[NOTE: I wrote the following post on this blog on October 23, 2019 highlighting new research by a U.S. Department of Agriculture Forest Service scientist and University of Wisconsin-Madison partners. I’m reposting it 11 months later because it seems relevant to many of the recent discussions on the blog.]
This morning I got an email from U.S. Forest Service Research News, which including a link to this new research from the USFS and partners concerning wildfires in California.
While the research may be surprising to some, it’s not at all surprising to many of us who have said the same thing going back a few decades now. We’ve had perhaps over a hundred debates about this on the blog over the years. Heck, Dr. Jack Cohen’s research documented much of this going back into the 1980s, if not even earlier. Richard Halsey and his California Chaparral Institute have been also talking about these issues for at least 20 years. And those of us who’ve been branded as “environmental terrorist groups” – and blamed for California wildfires by the likes of former Interior Secretary Ryan Zinke – have been also trying to get the public and policy makers to understand the dynamics at play for decades as well.
Remember, it’s been very common for politicians from through the country (but especially the West) to use wildfires in California as the reason why we need to dramatically increase logging on our public lands by systematically weakening bedrock environmental laws. While that may make for good politics when people turn on their TV’s and see flames, it doesn’t make for good policy that will protect communities, firefighters and save lives and money.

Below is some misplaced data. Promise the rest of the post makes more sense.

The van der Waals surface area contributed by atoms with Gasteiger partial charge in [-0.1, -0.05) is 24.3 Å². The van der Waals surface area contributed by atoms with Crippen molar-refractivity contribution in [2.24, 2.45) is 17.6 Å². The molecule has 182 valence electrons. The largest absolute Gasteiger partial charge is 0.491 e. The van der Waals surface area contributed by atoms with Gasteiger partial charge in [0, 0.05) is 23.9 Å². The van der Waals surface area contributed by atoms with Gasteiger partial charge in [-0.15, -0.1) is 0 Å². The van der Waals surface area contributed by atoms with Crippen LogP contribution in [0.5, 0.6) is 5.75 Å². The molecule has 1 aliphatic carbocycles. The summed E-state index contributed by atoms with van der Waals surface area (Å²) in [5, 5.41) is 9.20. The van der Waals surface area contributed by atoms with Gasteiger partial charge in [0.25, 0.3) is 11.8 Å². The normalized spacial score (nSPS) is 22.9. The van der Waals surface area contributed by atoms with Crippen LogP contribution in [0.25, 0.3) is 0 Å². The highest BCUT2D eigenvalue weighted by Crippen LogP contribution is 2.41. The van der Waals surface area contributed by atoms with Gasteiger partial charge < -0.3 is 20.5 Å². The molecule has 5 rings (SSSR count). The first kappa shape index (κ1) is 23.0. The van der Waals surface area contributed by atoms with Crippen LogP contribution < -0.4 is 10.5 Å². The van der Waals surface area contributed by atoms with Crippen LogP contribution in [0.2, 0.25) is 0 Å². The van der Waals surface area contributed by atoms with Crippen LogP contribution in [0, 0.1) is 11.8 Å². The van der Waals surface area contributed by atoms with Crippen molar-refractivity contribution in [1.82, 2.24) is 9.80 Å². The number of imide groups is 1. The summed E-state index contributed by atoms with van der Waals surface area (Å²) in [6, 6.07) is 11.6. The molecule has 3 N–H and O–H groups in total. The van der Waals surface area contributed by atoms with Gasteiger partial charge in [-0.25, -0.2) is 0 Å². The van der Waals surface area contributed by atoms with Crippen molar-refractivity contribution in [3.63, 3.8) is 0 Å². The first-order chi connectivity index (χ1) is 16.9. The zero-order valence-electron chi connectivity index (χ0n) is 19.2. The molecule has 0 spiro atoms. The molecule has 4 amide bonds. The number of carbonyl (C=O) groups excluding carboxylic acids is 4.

Most California Fires Occur in Area of Wildland-urban Interface with Less Fuel and More People
Madison, WI, September 24, 2019 – In California, the state with more building destruction by wildfire than all of the other states combined, new research by a U.S. Department of Agriculture Forest Service scientist and University of Wisconsin-Madison partners found something surprising. Over nearly three decades, half of all buildings destroyed by wildfire in California were located in an area that is described as having less of the grasses, bushes and trees that are thought to fuel fire in the wildland-urban interface, or WUI.
The study by H. Anu Kramer with Forest Service scientist Miranda Mockrin and colleagues, “High wildfire damage in interface communities in California,” notes that a portion of the WUI defined as “interface” and characterized by having more homes but relatively little wildland vegetation experienced half of the building losses due to wildfire but composed only 2 percent of the total area burned by the wildfires assessed in the study. The study was recently published in the International Journal of Wildland Fire and is available at: https://www.nrs.fs.fed.us/pubs/58348